How has the landscape for playwrights changed since you were at school? 

Well, I didn't know I was going to be a playwright at school. I was very interested in theatre and took part in theatre and school plays but there weren’t so many new plays back then. Scotland was only just really emerging as a playwriting power, with playwrights like Liz Lochhead and John Byrne coming through. When I was in school you didn't really get to see much of Scotland in a play, apart from Macbeth, and you didn’t often get to see new plays, and that has really changed in my lifetime. 

One bad thing is that the funding landscape for theatre has gotten much worse over the last 20 years, and it's much harder now to put plays on and they're all smaller. The Traverse used to perform seven plays a year and those plays would often be five, six or seven actors, and each of them was new, and that was just one company. Whereas now, we're down to two or three plays a year, and often with only two or three actors, so that's a bit of a disappointment.  

What is your favourite play that you've seen? 

That’s a tricky one. I think my favourite would be a play by Chekhov, called ‘Platonov’, but the version that I really, really like is adapted by an Australian playwright, and he called it ‘The Present’. It’s about a woman coming up to her 40th birthday and a man who she has been in love with who comes to the birthday party. Chekhov wrote it when he was quite young. I think he was only 19 or 20. It's the most beautiful play and it seems unbelievable to me that he could have written it so young, I just have no idea how he could have had that knowledge of human nature.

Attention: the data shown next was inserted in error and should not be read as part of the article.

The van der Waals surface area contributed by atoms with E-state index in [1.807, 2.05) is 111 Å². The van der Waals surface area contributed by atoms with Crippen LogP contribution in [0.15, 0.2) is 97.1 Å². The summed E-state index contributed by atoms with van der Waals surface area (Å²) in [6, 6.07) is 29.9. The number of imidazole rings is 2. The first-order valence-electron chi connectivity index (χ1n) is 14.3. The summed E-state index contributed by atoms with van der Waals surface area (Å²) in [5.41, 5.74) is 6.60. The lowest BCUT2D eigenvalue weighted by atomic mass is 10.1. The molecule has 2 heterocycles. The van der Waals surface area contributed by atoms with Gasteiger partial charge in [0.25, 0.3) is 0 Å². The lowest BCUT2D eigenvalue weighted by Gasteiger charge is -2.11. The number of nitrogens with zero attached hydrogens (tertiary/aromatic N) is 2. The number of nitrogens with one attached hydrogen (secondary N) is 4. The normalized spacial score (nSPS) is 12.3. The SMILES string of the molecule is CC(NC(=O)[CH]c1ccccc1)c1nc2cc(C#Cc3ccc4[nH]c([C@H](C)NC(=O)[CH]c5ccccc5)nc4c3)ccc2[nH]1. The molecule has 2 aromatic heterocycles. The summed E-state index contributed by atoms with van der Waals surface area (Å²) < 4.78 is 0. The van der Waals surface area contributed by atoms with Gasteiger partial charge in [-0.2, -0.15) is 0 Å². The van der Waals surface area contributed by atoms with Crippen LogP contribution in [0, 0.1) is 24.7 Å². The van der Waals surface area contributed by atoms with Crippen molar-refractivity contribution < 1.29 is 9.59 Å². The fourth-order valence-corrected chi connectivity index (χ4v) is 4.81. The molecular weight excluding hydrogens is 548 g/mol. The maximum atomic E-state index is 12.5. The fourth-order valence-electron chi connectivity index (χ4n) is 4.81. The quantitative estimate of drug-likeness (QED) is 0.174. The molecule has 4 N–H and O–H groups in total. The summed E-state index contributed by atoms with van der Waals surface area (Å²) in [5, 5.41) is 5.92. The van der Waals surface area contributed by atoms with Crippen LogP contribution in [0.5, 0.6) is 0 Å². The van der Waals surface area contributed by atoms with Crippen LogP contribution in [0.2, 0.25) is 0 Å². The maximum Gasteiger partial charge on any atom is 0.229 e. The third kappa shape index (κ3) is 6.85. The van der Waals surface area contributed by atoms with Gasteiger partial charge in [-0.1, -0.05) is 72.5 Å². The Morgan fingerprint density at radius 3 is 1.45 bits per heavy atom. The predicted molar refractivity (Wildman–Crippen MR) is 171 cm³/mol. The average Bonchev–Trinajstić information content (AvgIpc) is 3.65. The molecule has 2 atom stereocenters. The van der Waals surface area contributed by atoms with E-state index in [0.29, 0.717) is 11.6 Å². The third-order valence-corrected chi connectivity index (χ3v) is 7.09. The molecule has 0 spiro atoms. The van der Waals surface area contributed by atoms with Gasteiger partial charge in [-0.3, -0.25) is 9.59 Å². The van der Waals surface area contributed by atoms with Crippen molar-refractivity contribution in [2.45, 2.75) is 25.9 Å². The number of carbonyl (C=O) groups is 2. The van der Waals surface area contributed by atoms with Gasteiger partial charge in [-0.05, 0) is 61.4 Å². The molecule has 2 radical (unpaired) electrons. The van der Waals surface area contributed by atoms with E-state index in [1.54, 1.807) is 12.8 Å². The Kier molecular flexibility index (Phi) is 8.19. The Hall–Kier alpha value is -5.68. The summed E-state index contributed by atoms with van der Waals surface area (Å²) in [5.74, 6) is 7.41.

Going back to your school days, how did the school help you get to where you are today professionally? 

Well, through theatre. I did plays at school and I enjoyed that very much. I also joined Edinburgh Youth Theatre, which was probably a big foundation for me too, and I joined because I enjoyed doing plays and drama at school. I had a great grounding from school. I had a teacher called Cameron Wyllie, who was a somewhat legendary English teacher, and another called Jock Richardson. Cameron was very interested in debating, he was very interested in theatre and cinema, and really enjoyed talking about ideas and literature. Jock was ex-Air Force, loved bullfighting and he loved Hemingway, and he loved to teach. They were two opposites of English teachers, but both of them completely inspired me and filled me with a joy for literature, reading, writing and poetry and how it could expand your mind. Jock was also part of the Hill Walking Club, and that's been the other great love of my life. Literature and walking, the two most important things that the school probably gave me.  

What is your favourite memory from school? 

Well, there’s an organ loft at SMC and you used to be able to sneak in there from the library, there used to be a secret door, and if Gilbert Parkhouse who ran the library didn’t catch you, you could sneak up there and be hidden away reading a book.  

My friends were a big part of school. My friend Alan Wilkins also became a playwright and a drama teacher, and another friend Graham Stewart, now edits and a political magazine called The Critic Magazine. Another, Kamal, is a journalist, and Kevin is a dentist. But we weren’t that back then, we were just a gang of pals who loved books, rock music, and we would hang out after school, at the Gallery of Modern Art and be quite pretentious! 

Do you have a personal motto? 

Yes, I probably do; “nothing comes of nothing”. That's always been my guide. It came from my Dad, and I think it came from his father. It’s really a way of saying, if you do something, something might happen. Don’t get too hung up on things being perfect, just do it.  

The other motto I have is never buy anything that is offered to you for sale in a station because it will always be a rip off!